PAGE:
For Council Members Karla Brown and Jerry Pentin, who were elected to the council last November, this was their first look at how city priorities are chosen and what they are. For Thorne and Vice Mayor Cheryl Cook-Kallio, it was their second or third time around and, because of improved tax revenue, it was more encouraging. Three candidates seeking election to the vacant fifth seat on the council also sat through the three-hour priorities-setting session which will be helpful if one of them wins the election on May 7. At the meeting were candidates David Miller, Kathy Narum and Olivia Sanwong.
Some of the priorities endorsed by the council will cost money, lots of it, including the rebuilding of the Kottinger Place and Pleasanton Gardens senior housing, reduction of public employee pension fund liabilities, and renovations at the Dolores Bengtson Aquatic Center, which should be completed by July 4. Funding is also completed for extending Stoneridge Drive to El Charro Road and Livermore, which should open this fall. State and federal grants totaling $250,000 have been secured to study and possibly plan for water reclamation methods to reduce the city's draw-down of potable drinking water supplies, and the council agreed to pursue the replacement of street lights with LED lighting, although budgeted funds have yet to be approved.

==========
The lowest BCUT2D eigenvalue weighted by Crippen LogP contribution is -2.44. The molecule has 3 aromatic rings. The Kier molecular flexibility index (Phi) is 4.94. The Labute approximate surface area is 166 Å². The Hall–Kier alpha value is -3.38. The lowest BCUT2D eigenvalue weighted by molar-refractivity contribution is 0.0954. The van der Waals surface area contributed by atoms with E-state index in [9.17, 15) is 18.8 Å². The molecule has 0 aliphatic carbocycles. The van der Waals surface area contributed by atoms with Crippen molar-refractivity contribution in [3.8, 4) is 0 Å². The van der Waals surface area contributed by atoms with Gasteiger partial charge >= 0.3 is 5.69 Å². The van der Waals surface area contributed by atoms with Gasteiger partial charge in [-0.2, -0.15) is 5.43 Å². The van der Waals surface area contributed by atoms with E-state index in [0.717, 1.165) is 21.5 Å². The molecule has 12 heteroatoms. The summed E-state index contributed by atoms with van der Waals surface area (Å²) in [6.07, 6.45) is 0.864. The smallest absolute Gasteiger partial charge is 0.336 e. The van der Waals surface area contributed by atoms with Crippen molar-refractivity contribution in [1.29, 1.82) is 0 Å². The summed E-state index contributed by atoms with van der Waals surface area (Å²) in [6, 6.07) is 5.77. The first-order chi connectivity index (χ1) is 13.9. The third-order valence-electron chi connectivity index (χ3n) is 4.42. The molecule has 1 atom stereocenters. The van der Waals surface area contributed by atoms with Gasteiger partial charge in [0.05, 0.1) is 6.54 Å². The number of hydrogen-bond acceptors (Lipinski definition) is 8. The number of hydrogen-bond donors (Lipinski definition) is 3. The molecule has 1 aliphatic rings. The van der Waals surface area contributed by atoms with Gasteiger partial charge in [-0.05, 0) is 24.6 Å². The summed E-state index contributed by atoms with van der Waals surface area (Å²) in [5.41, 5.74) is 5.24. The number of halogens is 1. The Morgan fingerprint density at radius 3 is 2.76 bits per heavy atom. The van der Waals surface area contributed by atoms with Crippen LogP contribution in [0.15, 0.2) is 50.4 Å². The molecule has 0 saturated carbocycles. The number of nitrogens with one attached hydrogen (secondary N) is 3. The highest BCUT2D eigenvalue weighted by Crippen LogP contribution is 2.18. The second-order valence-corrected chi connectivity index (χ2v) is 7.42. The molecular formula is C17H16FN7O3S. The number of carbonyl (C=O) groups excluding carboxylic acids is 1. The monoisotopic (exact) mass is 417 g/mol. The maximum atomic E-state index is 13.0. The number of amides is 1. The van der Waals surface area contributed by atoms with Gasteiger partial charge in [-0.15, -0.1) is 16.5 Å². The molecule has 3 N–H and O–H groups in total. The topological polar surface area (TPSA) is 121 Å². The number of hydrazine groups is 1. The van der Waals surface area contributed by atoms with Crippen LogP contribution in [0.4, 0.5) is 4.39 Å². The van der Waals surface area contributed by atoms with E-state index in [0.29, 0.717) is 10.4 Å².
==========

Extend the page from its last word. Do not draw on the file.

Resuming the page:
As much as funding restrictions have eased on the public purse strings, however, the council also made it clear that tight fiscal controls will remain in place. That means that a much-needed, larger new library and a new Civic Center on the Bernal property will have to wait for another year(s) along with converting the old Pioneer Cemetery on Sunol Boulevard, which would need a water system and maintenance staff.
The council did agreed to move roughly $1.2 million out of a reserve fund for building a bypass road to the Callippe golf course back into a capital improvement fund to be used for other projects. Golfers now use Alisal Street which the city rebuilt even though it's in unincorporated Alameda County. The widening of Highway 84 stayed on this year's priority list even though Measure B, which would have provided the funding, failed to win at the ballot box last November. The council said it would encourage sponsors of that measure to bring it back for another vote in November 2014, but this time with a sunset clause that would require voters to approve any future extensions.
This story contains 647 words.
Stories older than 90 days are available only to subscribing members. Please help sustain quality local journalism by becoming a subscribing member today.
If you are already a subscriber, please log in so you can continue to enjoy unlimited access to stories and archives. Subscriptions start at $5 per month and may be cancelled at any time.